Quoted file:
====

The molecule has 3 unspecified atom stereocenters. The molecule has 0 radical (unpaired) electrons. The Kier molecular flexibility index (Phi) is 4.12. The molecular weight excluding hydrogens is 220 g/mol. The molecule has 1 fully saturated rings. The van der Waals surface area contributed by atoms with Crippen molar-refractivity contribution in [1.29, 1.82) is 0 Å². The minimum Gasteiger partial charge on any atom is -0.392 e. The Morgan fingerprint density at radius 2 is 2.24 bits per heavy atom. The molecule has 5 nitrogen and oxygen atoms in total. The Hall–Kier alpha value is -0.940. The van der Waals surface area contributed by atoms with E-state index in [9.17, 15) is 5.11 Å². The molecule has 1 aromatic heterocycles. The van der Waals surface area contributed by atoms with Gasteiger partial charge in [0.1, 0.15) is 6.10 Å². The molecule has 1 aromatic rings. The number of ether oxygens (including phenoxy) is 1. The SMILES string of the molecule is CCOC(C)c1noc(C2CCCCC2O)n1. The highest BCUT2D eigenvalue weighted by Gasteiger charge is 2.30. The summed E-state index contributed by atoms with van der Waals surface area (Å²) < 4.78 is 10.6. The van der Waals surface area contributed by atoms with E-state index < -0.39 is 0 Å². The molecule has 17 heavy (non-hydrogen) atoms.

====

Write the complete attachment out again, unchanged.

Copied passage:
The molecule has 3 unspecified atom stereocenters. The molecule has 0 radical (unpaired) electrons. The Kier molecular flexibility index (Phi) is 4.12. The molecular weight excluding hydrogens is 220 g/mol. The molecule has 1 fully saturated rings. The van der Waals surface area contributed by atoms with Crippen molar-refractivity contribution in [1.29, 1.82) is 0 Å². The minimum Gasteiger partial charge on any atom is -0.392 e. The Morgan fingerprint density at radius 2 is 2.24 bits per heavy atom. The molecule has 5 nitrogen and oxygen atoms in total. The Hall–Kier alpha value is -0.940. The van der Waals surface area contributed by atoms with E-state index in [9.17, 15) is 5.11 Å². The molecule has 1 aromatic heterocycles. The van der Waals surface area contributed by atoms with Gasteiger partial charge in [0.1, 0.15) is 6.10 Å². The molecule has 1 aromatic rings. The number of ether oxygens (including phenoxy) is 1. The SMILES string of the molecule is CCOC(C)c1noc(C2CCCCC2O)n1. The highest BCUT2D eigenvalue weighted by Gasteiger charge is 2.30. The summed E-state index contributed by atoms with van der Waals surface area (Å²) < 4.78 is 10.6. The van der Waals surface area contributed by atoms with E-state index < -0.39 is 0 Å². The molecule has 17 heavy (non-hydrogen) atoms.